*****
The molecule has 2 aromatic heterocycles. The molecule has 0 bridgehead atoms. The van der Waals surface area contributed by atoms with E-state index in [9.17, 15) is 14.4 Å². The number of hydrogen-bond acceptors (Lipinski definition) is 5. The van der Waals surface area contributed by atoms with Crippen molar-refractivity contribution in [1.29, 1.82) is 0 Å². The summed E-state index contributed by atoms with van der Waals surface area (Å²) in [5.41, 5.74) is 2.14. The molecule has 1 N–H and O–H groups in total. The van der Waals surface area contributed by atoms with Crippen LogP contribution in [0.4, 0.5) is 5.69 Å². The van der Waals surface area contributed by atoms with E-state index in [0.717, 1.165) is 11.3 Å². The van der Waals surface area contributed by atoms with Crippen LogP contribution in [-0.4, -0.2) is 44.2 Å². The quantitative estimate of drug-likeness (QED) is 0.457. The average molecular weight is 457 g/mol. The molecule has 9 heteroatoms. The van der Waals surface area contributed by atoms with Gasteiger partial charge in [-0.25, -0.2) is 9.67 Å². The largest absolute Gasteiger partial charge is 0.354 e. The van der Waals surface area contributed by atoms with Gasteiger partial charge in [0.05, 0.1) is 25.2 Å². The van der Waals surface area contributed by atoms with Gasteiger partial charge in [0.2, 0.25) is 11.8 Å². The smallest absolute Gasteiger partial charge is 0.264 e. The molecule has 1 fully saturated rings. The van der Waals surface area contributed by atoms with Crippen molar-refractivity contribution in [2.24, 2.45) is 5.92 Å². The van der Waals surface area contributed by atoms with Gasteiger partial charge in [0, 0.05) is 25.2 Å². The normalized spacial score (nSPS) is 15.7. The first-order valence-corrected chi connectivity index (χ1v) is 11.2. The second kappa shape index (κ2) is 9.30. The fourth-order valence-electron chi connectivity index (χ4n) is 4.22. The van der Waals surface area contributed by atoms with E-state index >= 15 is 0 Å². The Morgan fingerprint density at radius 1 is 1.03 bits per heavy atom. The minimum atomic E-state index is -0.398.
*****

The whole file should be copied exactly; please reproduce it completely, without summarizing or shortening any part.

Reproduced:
The molecule has 2 aromatic heterocycles. The molecule has 0 bridgehead atoms. The van der Waals surface area contributed by atoms with E-state index in [9.17, 15) is 14.4 Å². The number of hydrogen-bond acceptors (Lipinski definition) is 5. The van der Waals surface area contributed by atoms with Crippen molar-refractivity contribution in [1.29, 1.82) is 0 Å². The summed E-state index contributed by atoms with van der Waals surface area (Å²) in [5.41, 5.74) is 2.14. The molecule has 1 N–H and O–H groups in total. The van der Waals surface area contributed by atoms with Crippen LogP contribution in [0.4, 0.5) is 5.69 Å². The van der Waals surface area contributed by atoms with E-state index in [0.717, 1.165) is 11.3 Å². The van der Waals surface area contributed by atoms with Crippen LogP contribution in [-0.4, -0.2) is 44.2 Å². The quantitative estimate of drug-likeness (QED) is 0.457. The average molecular weight is 457 g/mol. The molecule has 9 heteroatoms. The van der Waals surface area contributed by atoms with Gasteiger partial charge in [-0.25, -0.2) is 9.67 Å². The largest absolute Gasteiger partial charge is 0.354 e. The van der Waals surface area contributed by atoms with Gasteiger partial charge in [0.05, 0.1) is 25.2 Å². The van der Waals surface area contributed by atoms with Gasteiger partial charge in [0.2, 0.25) is 11.8 Å². The smallest absolute Gasteiger partial charge is 0.264 e. The molecule has 1 fully saturated rings. The van der Waals surface area contributed by atoms with Crippen molar-refractivity contribution in [2.24, 2.45) is 5.92 Å². The van der Waals surface area contributed by atoms with Gasteiger partial charge in [0, 0.05) is 25.2 Å². The normalized spacial score (nSPS) is 15.7. The first-order valence-corrected chi connectivity index (χ1v) is 11.2. The second kappa shape index (κ2) is 9.30. The fourth-order valence-electron chi connectivity index (χ4n) is 4.22. The van der Waals surface area contributed by atoms with E-state index >= 15 is 0 Å². The Morgan fingerprint density at radius 1 is 1.03 bits per heavy atom. The minimum atomic E-state index is -0.398.